Research from digital transformation firm boxxe shows the pandemic has created a new era of technological advancement for UK businesses, with 61% introducing new digital solutions or fast-tracking plans in reaction to the changing landscape.
When questioned as part of the survey, 82% of respondents said they had undertaken significant digital transformation work within their company in the past year, with improved security perceived as the biggest benefit for over a third (36%) of respondents, followed by a boost to productivity (34%) and better customer service (25%).
However, the need to act quickly has caused problems for some, as 35% say they have witnessed a digital project fail, with the most popular reasons for failure being:
Staff not being involved early enough – 38%
Trying to fit the business around a technology rather than vice versa – 33%
Lack of clear vision and a plan – 31%
Not scoping and planning properly before starting – 27%
IT department not aligned with other departments – 25%
Lack of clear roles and responsibilities for roll out – 24%
Joel Berwitz Chief Revenue Officer for boxxe said:
“Businesses are under a lot of pressure to create efficiencies and it can be tempting to fast-track digital transformation projects as a result. However, without proper planning and experienced staff to support implementation, a digital project can turn into a huge problem – costing time, money and morale that companies cannot afford to lose”.
In addition to the blind spots businesses have when it comes to successfully implementing digital transformations, the research also showed that over half (53%) of UK companies have neglected to staff digital projects in the past and, of those that did, 49% did not ring-fence additional time for staff to manage them, whilst more than a third (42%) have undertaken projects without additional budget.
Tim Hall, Head of Innovation at boxxe gives the following pieces of advice for businesses that want to avoid these blind spots when embarking on new digital transformation projects:
Our research shows that businesses often fail to provide the required investment for creating successful digital projects, with 42% undertaking projects without additional budget.
When essential works are needed, it can be helpful for teams to first analyse the key success criteria. Once you are able to outline a hierarchy of requirements, you can then evaluate what is achievable within a sliding budget scale and allocate funds accordingly.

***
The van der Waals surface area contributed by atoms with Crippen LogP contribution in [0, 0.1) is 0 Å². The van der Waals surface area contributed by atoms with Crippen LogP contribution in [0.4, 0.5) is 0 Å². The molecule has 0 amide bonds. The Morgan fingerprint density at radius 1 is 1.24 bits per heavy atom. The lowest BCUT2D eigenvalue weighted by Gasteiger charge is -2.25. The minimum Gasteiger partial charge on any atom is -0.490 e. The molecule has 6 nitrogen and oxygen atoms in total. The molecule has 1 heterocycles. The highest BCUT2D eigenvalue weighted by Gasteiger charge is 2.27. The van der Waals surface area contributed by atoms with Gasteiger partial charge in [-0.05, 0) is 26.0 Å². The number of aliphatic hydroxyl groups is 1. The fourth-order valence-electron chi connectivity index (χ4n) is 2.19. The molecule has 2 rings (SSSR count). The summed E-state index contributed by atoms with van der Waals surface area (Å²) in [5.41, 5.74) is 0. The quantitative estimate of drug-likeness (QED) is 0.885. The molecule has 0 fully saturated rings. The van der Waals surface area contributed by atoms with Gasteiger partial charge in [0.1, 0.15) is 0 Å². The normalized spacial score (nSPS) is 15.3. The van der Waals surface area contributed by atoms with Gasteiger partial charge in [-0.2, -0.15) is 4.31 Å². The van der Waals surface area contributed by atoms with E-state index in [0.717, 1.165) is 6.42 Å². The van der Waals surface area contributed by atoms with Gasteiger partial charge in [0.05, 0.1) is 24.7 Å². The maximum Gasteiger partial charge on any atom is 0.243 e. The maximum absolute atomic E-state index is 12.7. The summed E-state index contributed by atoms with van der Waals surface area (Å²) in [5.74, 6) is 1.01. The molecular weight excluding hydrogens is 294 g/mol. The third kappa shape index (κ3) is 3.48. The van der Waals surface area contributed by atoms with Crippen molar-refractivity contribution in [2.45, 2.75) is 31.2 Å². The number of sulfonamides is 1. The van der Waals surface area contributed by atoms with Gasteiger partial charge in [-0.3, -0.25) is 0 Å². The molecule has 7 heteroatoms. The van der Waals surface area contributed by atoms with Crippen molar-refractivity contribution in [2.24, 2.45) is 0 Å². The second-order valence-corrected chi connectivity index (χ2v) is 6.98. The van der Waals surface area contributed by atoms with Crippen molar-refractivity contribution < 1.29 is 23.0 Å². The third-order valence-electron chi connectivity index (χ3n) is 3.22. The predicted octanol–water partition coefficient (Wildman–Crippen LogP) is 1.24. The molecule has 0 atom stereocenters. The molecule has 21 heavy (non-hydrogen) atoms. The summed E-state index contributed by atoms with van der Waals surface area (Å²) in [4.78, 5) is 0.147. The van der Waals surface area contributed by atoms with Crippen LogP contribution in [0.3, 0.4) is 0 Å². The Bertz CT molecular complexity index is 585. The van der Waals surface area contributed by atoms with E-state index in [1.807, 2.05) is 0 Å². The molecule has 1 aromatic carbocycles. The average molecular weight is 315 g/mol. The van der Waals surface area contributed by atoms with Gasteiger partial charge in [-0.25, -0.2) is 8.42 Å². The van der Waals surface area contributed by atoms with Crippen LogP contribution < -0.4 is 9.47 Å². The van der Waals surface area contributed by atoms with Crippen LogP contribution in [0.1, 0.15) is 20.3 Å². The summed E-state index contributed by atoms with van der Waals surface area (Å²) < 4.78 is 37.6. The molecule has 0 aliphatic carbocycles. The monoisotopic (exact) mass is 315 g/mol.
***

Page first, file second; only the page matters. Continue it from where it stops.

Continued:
Our research shows that over half (53%) of UK businesses have neglected to staff digital projects and of those that did, 49% did not ring-fence additional time for staff to manage digital projects.
If you lack the expertise, time or resource to manage projects internally you might consider working with a third party. As well as saving valuable internal resource, third party specialists can be helpful in sense-checking plans, filtering options, suggesting the most cost-effective options, securing deals you might not otherwise have access to and creating a roadmap for project success. In most cases, third-party support pays for itself in the long run.
Getting board-level buy-in:
Our research shows that early staff involvement can make all the difference to the success of a digital project and senior level buy-in is arguably the most fundamental element for setting the tone and priority of any new undertaking.
A good starting point for any digital project is to ensure key stakeholders are fully aware of the importance it plays. In many cases digital solutions are essential, not only for providing better customer service and saving valuable time and resource, but also in safeguarding against security issues which have the potential to cost millions and destroy a company’s credibility if left unmanaged.
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